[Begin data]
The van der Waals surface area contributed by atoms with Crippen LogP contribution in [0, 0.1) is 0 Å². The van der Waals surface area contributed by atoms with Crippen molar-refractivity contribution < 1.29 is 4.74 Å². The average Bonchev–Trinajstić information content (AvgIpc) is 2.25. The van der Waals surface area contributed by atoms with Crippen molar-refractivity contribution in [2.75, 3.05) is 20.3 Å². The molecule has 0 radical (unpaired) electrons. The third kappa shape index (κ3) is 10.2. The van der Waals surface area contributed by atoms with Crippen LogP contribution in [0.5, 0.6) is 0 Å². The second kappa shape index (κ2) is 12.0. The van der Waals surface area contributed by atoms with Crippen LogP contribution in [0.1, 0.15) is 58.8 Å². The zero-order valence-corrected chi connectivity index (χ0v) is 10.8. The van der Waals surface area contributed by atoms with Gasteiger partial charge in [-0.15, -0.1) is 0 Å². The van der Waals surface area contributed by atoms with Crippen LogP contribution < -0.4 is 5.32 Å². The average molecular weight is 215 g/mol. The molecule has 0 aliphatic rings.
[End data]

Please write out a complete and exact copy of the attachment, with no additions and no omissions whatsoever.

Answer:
The van der Waals surface area contributed by atoms with Crippen LogP contribution in [0, 0.1) is 0 Å². The van der Waals surface area contributed by atoms with Crippen molar-refractivity contribution < 1.29 is 4.74 Å². The average Bonchev–Trinajstić information content (AvgIpc) is 2.25. The van der Waals surface area contributed by atoms with Crippen molar-refractivity contribution in [2.75, 3.05) is 20.3 Å². The molecule has 0 radical (unpaired) electrons. The third kappa shape index (κ3) is 10.2. The van der Waals surface area contributed by atoms with Crippen LogP contribution in [0.5, 0.6) is 0 Å². The second kappa shape index (κ2) is 12.0. The van der Waals surface area contributed by atoms with Crippen LogP contribution in [0.1, 0.15) is 58.8 Å². The zero-order valence-corrected chi connectivity index (χ0v) is 10.8. The van der Waals surface area contributed by atoms with Gasteiger partial charge in [-0.15, -0.1) is 0 Å². The van der Waals surface area contributed by atoms with Crippen LogP contribution < -0.4 is 5.32 Å². The average molecular weight is 215 g/mol. The molecule has 0 aliphatic rings.